PharmExec Blog

HBA Leadership Conference: Day 1

Reporting to you from Chicago at the Sixth Annual Healthcare Businesswomen’s Association leadership conference, where the story—set in this city of the new US President—is all about change.

The Pharm Exec crew arrived in a surprisingly tranquil Windy City—the only explanation that it was the calm after the storm of Tuesday’s election. Certainly, many HBA members had been up all night watching the election, with a dozen members who took to the streets and joined the rally for Barack Obama at Grant Park.

“It was like being at Woodstock,” said Nancy Larsen, President of PROmedica Communications, who was part of a group that attended the rally. “Even though we were standing shoulder-to-shoulder in this massive crowd, it felt serene to be with all these people—it gave me goose bumps.”

“It’s not watching history—it’s actually being a part of it,” said Eve Dryer, Principal and President of Vox Medica Public Relations.

Yet even with the election front-and-center in the nation’s consciousness, executives here seem more focused on pharma’s patent cliff crisis and the latest round of layoffs, instead of major healthcare reform.

“We get the sense that there is some pent-up demand for talent,” said one attendee. “We think people might begin hiring after the election—we’ll be able to tell by year end if that is happening. People may begin hiring because we don’t get the sense that Obama will get to healthcare first.”

The focus of the conference is leadership development, and many conversations and presentations were peppered with concern over how tough times will affect careers in pharma, particularly for those who have been traditionally underrepresented.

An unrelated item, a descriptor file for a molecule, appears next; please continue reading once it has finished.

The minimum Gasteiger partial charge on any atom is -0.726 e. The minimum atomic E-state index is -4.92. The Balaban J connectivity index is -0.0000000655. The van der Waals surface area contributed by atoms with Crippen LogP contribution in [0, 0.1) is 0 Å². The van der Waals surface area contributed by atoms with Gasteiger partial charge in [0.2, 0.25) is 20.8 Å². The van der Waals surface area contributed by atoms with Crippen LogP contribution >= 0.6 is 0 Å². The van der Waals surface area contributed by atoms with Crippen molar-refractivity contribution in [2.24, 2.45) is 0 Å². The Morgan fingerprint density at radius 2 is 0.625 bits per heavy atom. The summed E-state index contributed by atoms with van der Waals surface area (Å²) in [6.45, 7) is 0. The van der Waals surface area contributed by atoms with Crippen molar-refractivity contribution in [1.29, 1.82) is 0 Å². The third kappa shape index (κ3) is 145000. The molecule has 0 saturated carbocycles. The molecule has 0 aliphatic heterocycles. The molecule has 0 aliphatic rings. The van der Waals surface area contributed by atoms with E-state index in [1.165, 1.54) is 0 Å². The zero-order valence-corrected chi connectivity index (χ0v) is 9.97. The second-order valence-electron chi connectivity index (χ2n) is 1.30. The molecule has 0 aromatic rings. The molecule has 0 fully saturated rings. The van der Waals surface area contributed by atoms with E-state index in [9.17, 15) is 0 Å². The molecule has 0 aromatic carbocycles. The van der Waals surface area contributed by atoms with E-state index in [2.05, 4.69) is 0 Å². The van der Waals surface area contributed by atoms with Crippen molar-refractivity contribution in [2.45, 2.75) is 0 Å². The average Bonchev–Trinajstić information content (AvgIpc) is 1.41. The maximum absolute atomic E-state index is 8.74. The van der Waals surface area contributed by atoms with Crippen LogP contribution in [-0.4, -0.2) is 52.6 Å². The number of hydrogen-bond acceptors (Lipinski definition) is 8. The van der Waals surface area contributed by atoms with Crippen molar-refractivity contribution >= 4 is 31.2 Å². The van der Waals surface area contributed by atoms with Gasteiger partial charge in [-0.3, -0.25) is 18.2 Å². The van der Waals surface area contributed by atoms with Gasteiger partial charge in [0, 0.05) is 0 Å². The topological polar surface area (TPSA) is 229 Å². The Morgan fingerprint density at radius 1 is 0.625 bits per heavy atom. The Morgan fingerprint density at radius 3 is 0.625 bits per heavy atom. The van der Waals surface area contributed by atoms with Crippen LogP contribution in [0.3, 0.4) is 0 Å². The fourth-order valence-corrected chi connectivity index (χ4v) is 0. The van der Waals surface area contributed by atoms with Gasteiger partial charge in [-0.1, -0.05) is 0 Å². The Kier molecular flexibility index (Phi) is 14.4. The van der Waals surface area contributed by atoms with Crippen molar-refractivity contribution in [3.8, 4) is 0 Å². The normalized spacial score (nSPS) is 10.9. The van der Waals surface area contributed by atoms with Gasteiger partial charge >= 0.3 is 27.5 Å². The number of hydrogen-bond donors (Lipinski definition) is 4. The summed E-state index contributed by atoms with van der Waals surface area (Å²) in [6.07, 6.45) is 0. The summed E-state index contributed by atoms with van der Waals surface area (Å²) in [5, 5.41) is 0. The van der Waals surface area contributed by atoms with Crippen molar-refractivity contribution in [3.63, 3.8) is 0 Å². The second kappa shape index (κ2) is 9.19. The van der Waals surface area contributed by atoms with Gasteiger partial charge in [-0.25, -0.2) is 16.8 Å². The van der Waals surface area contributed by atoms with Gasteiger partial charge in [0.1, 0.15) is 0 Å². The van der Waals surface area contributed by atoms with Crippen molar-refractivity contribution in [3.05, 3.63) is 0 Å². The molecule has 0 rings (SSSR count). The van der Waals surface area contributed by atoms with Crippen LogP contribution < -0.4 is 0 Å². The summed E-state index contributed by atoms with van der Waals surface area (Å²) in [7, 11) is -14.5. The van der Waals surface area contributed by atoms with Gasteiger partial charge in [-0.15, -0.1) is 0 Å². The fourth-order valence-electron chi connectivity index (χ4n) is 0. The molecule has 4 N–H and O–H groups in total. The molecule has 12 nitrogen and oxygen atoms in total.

“Many of the banks were at the forefront of setting up on-ramping and off-ramping career tracks for women—they had to—and really paved the way for other industries,” said Meryl Zausner, CFO of Novartis. “But now, those efforts will be hampered.”

Still, it seems that many companies are trying their best with programs to bring up women and other minority groups. Novartis CEO Ludwig Hanston accepted the HBA’s 2nd Annual ACE Award on behalf of the company for  its Empowering Women Impacting Novartis and Women in Leadership program.

Meanwhile, Johnson & Johnson (the 2007 ACE Award winner) had a chance to take the stage to talk about how it is seeking to expand its workplace program for women, all 60,000, with new efforts to focus on its European affiliates, sales force in Japan, and even to its group in Cape Town, South Africa while Adrian Sax, who heads business development for King Pharmaceuticals, spoke about the grassroots efforts for inclusion happening at smaller companies.

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